Piping hot: The origin (and importance) of Bak Kut Teh sparks debate in parliament among Malaysian lawmakers

Singapore and Malaysia have always famously sparred over various food claims – from nasi lemak to roti canai – and now, bak kut teh it seems is the latest dish to be debated about.

And in parliament nonetheless.

What’s so special about bak kut teh?

The name of the dish quite literally translates to “meat bone tea” in Hokkien dialect and is popular across Southeast Asia, mainly in Singapore and Malaysia.

The dish consists of pork ribs cooked slowly in a broth of herbs and spices for hours.

While its exact origins are unclear, it is often said that the Malaysian version is described to be more herbal while the Singapore variation is said to be peppery.


Its origins is the exact reason the popular pork rib dish was brought up in a a heated parliamentary session at the Dewan Rakyat when Tebrau MP Jimmy Puah passionately urged the government to recognize bak kut teh as a national heritage food.

Puah referenced a documentary which he saw on Channel News Asia which suggested that bak kut teh started in Singapore and was “slightly frustrated” by this as he insisted that originated from Klang.

Puah pushed the agenda further and asked if the Tourism, Arts, and Culture Ministry are planning to defend and protect the pork-based traditional dish as a national dish.

A truly Malaysian dish?

In response, Deputy Minister Khairul Firdaus Akbar Khan shed light on the government’s ongoing efforts to create awareness among locals, helping them distinguish between local delicacies and those originating from other regions.

Emphasizing the need for inclusivity, Khairul said, “While our neighboring countries may have a similar culinary heritage, we do not have the authority to dispute their claims. However, we can establish the distinction between our own traditional food and theirs through government-led awareness programs.”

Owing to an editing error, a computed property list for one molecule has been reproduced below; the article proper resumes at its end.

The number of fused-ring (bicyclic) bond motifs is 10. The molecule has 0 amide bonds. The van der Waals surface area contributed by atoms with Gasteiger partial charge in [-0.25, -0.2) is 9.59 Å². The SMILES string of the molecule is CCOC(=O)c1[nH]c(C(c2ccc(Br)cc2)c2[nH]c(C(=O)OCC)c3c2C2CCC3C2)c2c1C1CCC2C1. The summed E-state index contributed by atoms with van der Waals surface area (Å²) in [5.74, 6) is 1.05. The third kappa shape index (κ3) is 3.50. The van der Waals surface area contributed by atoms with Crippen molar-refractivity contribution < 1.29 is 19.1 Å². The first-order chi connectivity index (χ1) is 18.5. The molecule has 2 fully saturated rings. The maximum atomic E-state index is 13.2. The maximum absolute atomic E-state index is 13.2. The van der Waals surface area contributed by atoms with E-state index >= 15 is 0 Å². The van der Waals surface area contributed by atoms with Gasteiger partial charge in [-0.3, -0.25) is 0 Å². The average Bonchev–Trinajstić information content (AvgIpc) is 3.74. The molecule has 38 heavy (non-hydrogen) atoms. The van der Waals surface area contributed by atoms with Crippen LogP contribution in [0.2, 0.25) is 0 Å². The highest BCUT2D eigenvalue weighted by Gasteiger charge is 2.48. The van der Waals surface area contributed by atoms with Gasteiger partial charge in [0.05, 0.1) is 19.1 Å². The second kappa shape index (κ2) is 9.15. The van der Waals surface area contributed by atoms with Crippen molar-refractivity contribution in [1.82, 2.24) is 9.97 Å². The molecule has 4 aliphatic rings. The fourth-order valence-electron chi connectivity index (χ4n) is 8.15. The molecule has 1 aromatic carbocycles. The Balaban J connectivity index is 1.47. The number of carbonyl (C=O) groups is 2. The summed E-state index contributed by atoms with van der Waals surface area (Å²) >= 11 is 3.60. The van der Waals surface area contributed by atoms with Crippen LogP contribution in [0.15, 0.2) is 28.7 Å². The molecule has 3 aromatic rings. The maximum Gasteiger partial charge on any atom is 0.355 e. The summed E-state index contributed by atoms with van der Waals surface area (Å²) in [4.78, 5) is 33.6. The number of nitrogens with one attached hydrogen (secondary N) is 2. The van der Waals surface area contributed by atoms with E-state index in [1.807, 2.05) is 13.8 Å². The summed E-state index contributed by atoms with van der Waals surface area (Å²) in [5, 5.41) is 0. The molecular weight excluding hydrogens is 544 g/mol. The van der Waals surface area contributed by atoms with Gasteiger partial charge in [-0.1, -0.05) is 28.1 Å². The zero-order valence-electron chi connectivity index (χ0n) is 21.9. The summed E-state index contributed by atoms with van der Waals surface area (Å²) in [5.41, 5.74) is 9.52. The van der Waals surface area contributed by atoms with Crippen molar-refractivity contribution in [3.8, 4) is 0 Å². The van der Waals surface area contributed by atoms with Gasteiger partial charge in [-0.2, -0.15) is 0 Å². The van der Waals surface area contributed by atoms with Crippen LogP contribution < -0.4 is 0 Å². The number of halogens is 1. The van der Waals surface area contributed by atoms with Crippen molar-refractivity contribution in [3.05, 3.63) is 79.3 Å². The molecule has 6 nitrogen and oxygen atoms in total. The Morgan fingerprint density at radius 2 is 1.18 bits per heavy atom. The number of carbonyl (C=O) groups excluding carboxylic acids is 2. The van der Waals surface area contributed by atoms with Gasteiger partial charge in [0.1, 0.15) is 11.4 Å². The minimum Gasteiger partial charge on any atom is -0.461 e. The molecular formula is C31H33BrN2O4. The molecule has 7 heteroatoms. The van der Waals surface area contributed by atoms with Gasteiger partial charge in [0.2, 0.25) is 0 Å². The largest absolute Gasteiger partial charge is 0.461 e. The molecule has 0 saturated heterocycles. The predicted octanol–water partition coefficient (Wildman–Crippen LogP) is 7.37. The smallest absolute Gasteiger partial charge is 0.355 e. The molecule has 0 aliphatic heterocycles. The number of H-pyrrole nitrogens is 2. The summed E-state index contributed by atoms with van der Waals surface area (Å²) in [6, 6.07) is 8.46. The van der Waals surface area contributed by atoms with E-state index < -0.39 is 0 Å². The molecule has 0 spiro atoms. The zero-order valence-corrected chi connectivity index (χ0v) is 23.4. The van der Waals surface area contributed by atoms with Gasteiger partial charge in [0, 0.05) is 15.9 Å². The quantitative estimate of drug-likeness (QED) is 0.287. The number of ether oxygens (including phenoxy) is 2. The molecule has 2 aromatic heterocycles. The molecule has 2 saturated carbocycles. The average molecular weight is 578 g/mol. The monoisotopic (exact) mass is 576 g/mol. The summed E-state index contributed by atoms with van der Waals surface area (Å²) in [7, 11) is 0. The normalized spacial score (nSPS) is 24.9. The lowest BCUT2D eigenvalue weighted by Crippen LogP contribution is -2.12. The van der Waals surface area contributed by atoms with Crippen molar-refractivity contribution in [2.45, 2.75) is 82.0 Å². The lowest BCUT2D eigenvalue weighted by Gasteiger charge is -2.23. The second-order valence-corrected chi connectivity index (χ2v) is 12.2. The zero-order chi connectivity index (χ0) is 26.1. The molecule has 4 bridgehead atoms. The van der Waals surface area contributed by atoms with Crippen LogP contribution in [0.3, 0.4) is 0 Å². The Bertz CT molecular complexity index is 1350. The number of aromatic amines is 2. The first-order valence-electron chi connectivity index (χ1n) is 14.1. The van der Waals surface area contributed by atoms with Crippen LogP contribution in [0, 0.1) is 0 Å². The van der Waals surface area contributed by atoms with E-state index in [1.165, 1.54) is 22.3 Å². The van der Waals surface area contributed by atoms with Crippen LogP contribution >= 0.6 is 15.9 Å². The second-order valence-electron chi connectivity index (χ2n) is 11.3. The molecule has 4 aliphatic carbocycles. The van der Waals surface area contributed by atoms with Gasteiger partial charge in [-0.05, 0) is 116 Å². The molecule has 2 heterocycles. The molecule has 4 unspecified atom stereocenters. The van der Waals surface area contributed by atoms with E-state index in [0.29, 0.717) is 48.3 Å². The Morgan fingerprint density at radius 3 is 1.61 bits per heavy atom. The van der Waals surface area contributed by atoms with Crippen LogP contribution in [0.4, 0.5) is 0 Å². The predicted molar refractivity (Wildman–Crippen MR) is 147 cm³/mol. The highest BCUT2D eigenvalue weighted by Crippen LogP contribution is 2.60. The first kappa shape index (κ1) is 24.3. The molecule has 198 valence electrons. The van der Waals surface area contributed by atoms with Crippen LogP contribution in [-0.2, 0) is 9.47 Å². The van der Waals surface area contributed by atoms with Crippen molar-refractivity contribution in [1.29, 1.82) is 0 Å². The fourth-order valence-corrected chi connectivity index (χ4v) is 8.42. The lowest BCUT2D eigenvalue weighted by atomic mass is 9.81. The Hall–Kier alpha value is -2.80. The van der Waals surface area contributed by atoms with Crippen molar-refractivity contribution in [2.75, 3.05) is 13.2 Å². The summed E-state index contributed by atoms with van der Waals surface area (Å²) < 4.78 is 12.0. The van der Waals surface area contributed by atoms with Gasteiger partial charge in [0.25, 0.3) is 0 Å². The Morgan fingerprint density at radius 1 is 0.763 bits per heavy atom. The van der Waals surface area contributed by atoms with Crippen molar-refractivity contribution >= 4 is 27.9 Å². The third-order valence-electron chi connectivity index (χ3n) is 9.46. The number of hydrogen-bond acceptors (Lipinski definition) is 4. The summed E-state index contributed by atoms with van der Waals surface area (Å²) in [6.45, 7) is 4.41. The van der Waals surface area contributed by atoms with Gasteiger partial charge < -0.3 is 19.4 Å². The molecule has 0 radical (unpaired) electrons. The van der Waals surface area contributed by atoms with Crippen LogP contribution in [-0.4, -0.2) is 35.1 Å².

He also added that there are government grants that are dedicated to increasing awareness of the Malaysian culinary heritage on local and international levels.

Another conundrum brought up by Opposition Langkawi MP, Suhaimi Mohd Abdullah is whether bak kut teh should be on the list of Malaysian heritage food items.

Listing various well-known Malaysian delicacies, he inquired, “When did Bak kut teh become recognized as Malaysia’s traditional cuisine? It is not among the popular traditional food items such as nasi lemak, kuih bahulu, gula melaka, ketupat, char kuey teow, sizzling yee mee, bubur nasi, tong yuan, kuih bulan, kuih bakul, muruku, tosai, idly, and putu mayam.”

Khairul chipped in once more stating that as a heritage dish, it should be enjoyed by all Malaysians and all races – which puts the pork-based dish in a contentious area.

While the fate of bak kut teh seems uncertain now, Khairul revealed during the session that the Ministry of Tourism, Arts, and Culture had recently submitted an application to UNESCO in March, seeking recognition for nasi lemak, roti canai, and teh tarik as representatives of Malaysia’s breakfast culture. Well that’s something that we don’t have to fight about.


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